With Spain it did not take him long to prove he could be useful. A goal against England in only his second match was followed by a World Cup call up. And yet, despite an excellent second half to last season (which he finished with 14 goals), his inclusion was one of the few decisions Del Bosque made that some were not sure about. After all, he had only made five, mostly brief, appearances for Spain. Then again, what did it matter? He was a squad member, unlikely to play.

Llorente did not play much at the World Cup but he did play a key role. He came on against Portugal and, although he didn't score, he did change the game, causing the center backs problems, bringing others into the play, pushing the opposition back, right into their own six-yard box. His suitability for Spain was confirmed. He offered something different to the rest of the side; he was a giant amongst very small men. He was an alternative. But he was more than that, too. He was, at last, respected.

After the World Cup, Llorente scored Spain's only goal in a friendly defeat in Argentina. In the next game, when he scored two in a 3-0 win against Lithuania, he shifted from alternative to many people's first choice. Fernando Torres was injured but many felt that even when the Liverpool striker returns, Llorente should be chosen ahead of him. He had scored three in two games for Spain and had started his domestic season in fantastic form for Athletic Bilbao too, with a goal in each of his first three games. Barcelona and, especially, Madrid started to take a keen interest. He was splashed across the covers of the papers.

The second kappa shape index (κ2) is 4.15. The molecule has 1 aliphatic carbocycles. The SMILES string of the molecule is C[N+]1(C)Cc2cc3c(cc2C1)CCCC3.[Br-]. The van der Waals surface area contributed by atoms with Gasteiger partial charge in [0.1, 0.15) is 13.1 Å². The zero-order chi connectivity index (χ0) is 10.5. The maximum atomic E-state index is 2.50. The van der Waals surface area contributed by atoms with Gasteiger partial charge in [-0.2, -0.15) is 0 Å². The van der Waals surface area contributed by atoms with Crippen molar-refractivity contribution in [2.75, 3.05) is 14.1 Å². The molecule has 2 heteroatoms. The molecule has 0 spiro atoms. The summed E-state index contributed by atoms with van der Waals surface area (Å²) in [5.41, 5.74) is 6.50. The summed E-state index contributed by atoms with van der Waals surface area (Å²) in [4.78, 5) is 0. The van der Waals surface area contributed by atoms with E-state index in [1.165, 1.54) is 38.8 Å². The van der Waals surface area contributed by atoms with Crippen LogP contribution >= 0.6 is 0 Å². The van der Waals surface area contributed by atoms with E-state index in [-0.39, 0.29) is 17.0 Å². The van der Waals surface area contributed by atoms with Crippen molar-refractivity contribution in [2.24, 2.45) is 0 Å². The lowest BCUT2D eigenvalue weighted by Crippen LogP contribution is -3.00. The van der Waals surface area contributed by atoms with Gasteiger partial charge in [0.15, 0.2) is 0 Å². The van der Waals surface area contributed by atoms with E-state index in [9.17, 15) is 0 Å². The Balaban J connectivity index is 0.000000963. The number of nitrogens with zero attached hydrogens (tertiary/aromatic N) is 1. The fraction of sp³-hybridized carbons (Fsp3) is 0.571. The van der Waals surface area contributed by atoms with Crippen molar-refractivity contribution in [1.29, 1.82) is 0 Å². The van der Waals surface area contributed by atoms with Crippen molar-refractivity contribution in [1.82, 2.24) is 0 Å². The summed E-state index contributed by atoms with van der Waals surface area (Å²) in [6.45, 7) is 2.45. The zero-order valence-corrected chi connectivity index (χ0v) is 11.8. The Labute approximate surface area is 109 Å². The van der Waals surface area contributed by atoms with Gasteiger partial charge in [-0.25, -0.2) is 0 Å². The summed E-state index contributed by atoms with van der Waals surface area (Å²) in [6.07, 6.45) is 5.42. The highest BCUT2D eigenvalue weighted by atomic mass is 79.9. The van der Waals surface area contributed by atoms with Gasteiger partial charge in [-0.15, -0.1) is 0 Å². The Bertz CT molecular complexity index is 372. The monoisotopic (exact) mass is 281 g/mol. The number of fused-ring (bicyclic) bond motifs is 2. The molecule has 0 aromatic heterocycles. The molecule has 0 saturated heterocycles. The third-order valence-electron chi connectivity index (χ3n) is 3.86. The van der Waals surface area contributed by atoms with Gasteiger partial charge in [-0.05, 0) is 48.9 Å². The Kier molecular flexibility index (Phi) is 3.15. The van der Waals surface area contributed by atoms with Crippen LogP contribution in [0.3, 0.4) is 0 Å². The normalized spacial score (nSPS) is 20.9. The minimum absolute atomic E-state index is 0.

For Spain, Llorente offered something different. Of his six goals for Spain, four had been with his head. In total, he had had 18 attempts on goal as a Spain player; 14 of them with his head. Yet that did not mean he was some great big donkey to lump the ball up to. He could play tiki-taka too. He was perfect for the Scotland game: not only did he have the talent but he had the physique to face the Scots -- expected to defend deep and play a direct, aggressive game. He was bound to play. he had to play.

Del Bosque did not agree. Surprisingly, he left Llorente out of the starting XI. Spain took a 2-0 lead and were cruising; they had tiki-taka'd their way past the Scots, who barely saw the ball. Suddenly, though, Scotland grabbed two goals. In the blink of the eye it was 2-2. Spain had to get their lead back. Spain had to try something else. And so Del Bosque turned to Llorente. Two minutes later, he volleyed in a cross to make it 3-2. It was his first touch of the game. It was his third goal in four days. It was probably a few extra zeros on his transfer fee.

When it came to Llorente, many thought that Del Bosque was wrong. He wasn't. Well, not in November 2008 anyway. Or May 2010. Or in June 2010. In Scotland in October 2010, on the other hand, for the first time he might just have been. Once upon a time including Llorente in the Spain team seemed a risky decision; these days leaving him out is even worse.